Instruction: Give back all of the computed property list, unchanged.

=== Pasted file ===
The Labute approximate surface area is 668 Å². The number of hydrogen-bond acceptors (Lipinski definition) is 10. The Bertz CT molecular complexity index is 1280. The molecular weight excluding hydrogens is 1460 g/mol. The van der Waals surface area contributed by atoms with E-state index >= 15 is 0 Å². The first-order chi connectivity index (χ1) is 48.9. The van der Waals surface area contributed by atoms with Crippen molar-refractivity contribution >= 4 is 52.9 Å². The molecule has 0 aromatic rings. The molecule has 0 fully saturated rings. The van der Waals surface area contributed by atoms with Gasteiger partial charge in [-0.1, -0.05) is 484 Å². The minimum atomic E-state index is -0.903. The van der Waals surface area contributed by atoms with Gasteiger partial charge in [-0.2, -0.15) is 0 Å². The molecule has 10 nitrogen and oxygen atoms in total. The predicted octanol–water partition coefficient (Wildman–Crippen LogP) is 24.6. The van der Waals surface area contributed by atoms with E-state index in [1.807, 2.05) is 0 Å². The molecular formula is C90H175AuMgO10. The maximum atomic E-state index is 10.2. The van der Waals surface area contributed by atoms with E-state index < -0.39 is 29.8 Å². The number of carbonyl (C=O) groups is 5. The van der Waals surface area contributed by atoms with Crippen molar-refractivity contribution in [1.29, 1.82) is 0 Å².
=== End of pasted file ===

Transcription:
The Labute approximate surface area is 668 Å². The number of hydrogen-bond acceptors (Lipinski definition) is 10. The Bertz CT molecular complexity index is 1280. The molecular weight excluding hydrogens is 1460 g/mol. The van der Waals surface area contributed by atoms with E-state index >= 15 is 0 Å². The first-order chi connectivity index (χ1) is 48.9. The van der Waals surface area contributed by atoms with Crippen molar-refractivity contribution >= 4 is 52.9 Å². The molecule has 0 aromatic rings. The molecule has 0 fully saturated rings. The van der Waals surface area contributed by atoms with Gasteiger partial charge in [-0.1, -0.05) is 484 Å². The minimum atomic E-state index is -0.903. The van der Waals surface area contributed by atoms with Gasteiger partial charge in [-0.2, -0.15) is 0 Å². The molecule has 10 nitrogen and oxygen atoms in total. The predicted octanol–water partition coefficient (Wildman–Crippen LogP) is 24.6. The van der Waals surface area contributed by atoms with E-state index in [1.807, 2.05) is 0 Å². The molecular formula is C90H175AuMgO10. The maximum atomic E-state index is 10.2. The van der Waals surface area contributed by atoms with E-state index < -0.39 is 29.8 Å². The number of carbonyl (C=O) groups is 5. The van der Waals surface area contributed by atoms with Crippen molar-refractivity contribution in [1.29, 1.82) is 0 Å².